Why does an egg donor’s BMI matter?

BMI

To qualify to become an egg donor in South Africa, you must meet a strict set of guidelines. You must be a certain age (between 19 and 32), be drug-free, have good family medical history, your BMI must be between 18 and 28 points.

The BMI requirement is one that we’re asked about a lot – so we’re taking some time to break it down.

What is BMI?

BMI stands for Body Mass Index, it’s a mathematical way of measuring how ‘healthy’ your size is, based on your weight and height. If you’re into the maths, the formula is this: Your weight (in kilograms) divided by your height (in centimetres) squared, then multiplied by 10 000. If you’re not into the maths, there are literally thousands of BMI calculators online.

While it doesn’t directly measure your amount of body fat, BMI is still the measurement that many medical professionals use to establish whether a person is ‘normal’, overweight, or underweight.

A ‘normal’ BMI is between 18.5 and 24.9 points, while ‘overweight’ is classified at between 25 and 29.9 points, and ‘obese’ at 30 points and above.

So, what does it matter?

Your BMI not only impacts the quality of your own eggs, but also how you might respond to the fertility drugs that you’re given.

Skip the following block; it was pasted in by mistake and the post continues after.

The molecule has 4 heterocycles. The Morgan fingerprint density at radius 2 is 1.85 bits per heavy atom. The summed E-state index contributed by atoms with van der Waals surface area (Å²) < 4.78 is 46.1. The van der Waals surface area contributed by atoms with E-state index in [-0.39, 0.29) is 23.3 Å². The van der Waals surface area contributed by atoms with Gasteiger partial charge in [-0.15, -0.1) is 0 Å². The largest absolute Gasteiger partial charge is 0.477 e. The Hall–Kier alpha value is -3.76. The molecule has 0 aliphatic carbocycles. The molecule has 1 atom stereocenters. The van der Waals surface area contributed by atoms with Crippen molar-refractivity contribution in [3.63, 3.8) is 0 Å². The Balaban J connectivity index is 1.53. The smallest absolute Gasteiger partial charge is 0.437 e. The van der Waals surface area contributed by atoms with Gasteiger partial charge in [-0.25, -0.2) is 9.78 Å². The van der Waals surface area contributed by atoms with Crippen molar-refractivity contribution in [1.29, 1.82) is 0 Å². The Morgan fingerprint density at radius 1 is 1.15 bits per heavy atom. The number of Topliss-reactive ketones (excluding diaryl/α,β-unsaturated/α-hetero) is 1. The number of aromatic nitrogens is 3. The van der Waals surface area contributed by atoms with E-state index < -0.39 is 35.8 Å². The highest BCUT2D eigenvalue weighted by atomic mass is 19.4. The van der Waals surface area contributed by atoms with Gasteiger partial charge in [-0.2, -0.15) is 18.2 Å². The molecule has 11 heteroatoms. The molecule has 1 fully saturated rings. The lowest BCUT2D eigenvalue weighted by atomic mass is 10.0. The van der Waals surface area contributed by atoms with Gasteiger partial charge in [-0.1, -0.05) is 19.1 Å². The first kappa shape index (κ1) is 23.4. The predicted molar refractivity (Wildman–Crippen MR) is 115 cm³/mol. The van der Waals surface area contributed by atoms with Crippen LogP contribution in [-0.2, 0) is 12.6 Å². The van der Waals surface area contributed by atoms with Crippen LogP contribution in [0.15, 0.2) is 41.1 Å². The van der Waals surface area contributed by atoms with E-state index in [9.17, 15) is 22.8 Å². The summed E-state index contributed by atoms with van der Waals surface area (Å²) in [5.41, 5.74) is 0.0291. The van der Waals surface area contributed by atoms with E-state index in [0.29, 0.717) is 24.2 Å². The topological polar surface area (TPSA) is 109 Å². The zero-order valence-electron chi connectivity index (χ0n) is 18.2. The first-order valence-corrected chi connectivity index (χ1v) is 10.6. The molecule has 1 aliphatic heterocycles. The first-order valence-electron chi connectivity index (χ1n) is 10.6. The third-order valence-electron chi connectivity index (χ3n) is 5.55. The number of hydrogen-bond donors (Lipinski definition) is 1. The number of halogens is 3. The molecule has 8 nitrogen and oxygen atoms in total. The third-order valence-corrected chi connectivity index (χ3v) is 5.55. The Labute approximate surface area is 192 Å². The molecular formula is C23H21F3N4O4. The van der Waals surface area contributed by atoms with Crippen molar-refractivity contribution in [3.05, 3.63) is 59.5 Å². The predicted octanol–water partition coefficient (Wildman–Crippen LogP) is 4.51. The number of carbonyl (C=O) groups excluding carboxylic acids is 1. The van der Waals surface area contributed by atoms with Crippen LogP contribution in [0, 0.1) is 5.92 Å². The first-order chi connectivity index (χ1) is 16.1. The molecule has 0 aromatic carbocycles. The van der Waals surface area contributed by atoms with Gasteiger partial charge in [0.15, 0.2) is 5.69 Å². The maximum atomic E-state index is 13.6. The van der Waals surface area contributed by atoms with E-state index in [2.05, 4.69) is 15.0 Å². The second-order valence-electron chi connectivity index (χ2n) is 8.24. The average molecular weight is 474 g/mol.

Research has proven that women with an ‘abnormal’ (high or low) BMI are less likely to fall pregnant in the same period as women with a ‘normal’ BMI. There is a ton of science behind it, but a lot of it has to do directly with those fatty bits (also known as adipose tissue), which release hormones and proteins that can get in the way of healthy egg development and ovulation. For example – adipose tissue releases some oestrogen (who knew?) A healthy balance of oestrogen is critical for healthy ovulation – more adipose tissue means more oestrogen, throwing your body’s delicate hormonal balance out of whack.

But most importantly, women who are overweight also typically have a lower response to the medication prescribed, requiring a larger / longer dose of the egg stimulating medication that you’re given. These higher doses, somewhat counterintuitively, could lead to fewer healthy eggs being retrieved – which could lead to a lower success rate for your recipients.

Other risks

Aside from the meds not working as they should, a very high or low BMI can impact how your body responds to the anaesthetic that is administered during your retrieval and make it difficult for the doctors to physically perform the retrieval. It puts our donors at risk and that’s the last thing we want!

So, if you’re looking to donate your eggs and your BMI falls out of the required range, it’s a perfect motivation to make any lifestyle changes that you might need. Just make sure not to do anything drastic without the help of a medical professional!